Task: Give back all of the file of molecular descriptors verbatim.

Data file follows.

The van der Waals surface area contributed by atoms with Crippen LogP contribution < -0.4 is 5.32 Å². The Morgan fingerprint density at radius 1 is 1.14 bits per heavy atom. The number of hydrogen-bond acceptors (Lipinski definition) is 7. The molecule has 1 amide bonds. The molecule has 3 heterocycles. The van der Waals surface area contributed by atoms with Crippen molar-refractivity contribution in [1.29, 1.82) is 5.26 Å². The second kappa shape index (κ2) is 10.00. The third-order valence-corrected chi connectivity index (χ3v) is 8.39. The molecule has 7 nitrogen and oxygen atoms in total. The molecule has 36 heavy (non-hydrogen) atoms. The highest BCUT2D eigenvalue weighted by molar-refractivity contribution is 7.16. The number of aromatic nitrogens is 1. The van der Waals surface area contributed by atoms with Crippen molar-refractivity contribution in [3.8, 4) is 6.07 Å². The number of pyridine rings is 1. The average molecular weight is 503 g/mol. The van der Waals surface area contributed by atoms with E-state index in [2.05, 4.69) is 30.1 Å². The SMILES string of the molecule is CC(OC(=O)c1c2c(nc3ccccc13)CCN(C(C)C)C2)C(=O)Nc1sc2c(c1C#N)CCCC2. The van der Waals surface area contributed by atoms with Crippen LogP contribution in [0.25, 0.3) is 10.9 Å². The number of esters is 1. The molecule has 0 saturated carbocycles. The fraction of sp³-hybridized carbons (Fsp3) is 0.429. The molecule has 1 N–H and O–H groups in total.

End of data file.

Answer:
The van der Waals surface area contributed by atoms with Crippen LogP contribution < -0.4 is 5.32 Å². The Morgan fingerprint density at radius 1 is 1.14 bits per heavy atom. The number of hydrogen-bond acceptors (Lipinski definition) is 7. The molecule has 1 amide bonds. The molecule has 3 heterocycles. The van der Waals surface area contributed by atoms with Crippen molar-refractivity contribution in [1.29, 1.82) is 5.26 Å². The second kappa shape index (κ2) is 10.00. The third-order valence-corrected chi connectivity index (χ3v) is 8.39. The molecule has 7 nitrogen and oxygen atoms in total. The molecule has 36 heavy (non-hydrogen) atoms. The highest BCUT2D eigenvalue weighted by molar-refractivity contribution is 7.16. The number of aromatic nitrogens is 1. The van der Waals surface area contributed by atoms with Crippen molar-refractivity contribution in [3.8, 4) is 6.07 Å². The number of pyridine rings is 1. The average molecular weight is 503 g/mol. The van der Waals surface area contributed by atoms with E-state index in [2.05, 4.69) is 30.1 Å². The SMILES string of the molecule is CC(OC(=O)c1c2c(nc3ccccc13)CCN(C(C)C)C2)C(=O)Nc1sc2c(c1C#N)CCCC2. The van der Waals surface area contributed by atoms with Crippen LogP contribution in [0.25, 0.3) is 10.9 Å². The number of esters is 1. The molecule has 0 saturated carbocycles. The fraction of sp³-hybridized carbons (Fsp3) is 0.429. The molecule has 1 N–H and O–H groups in total.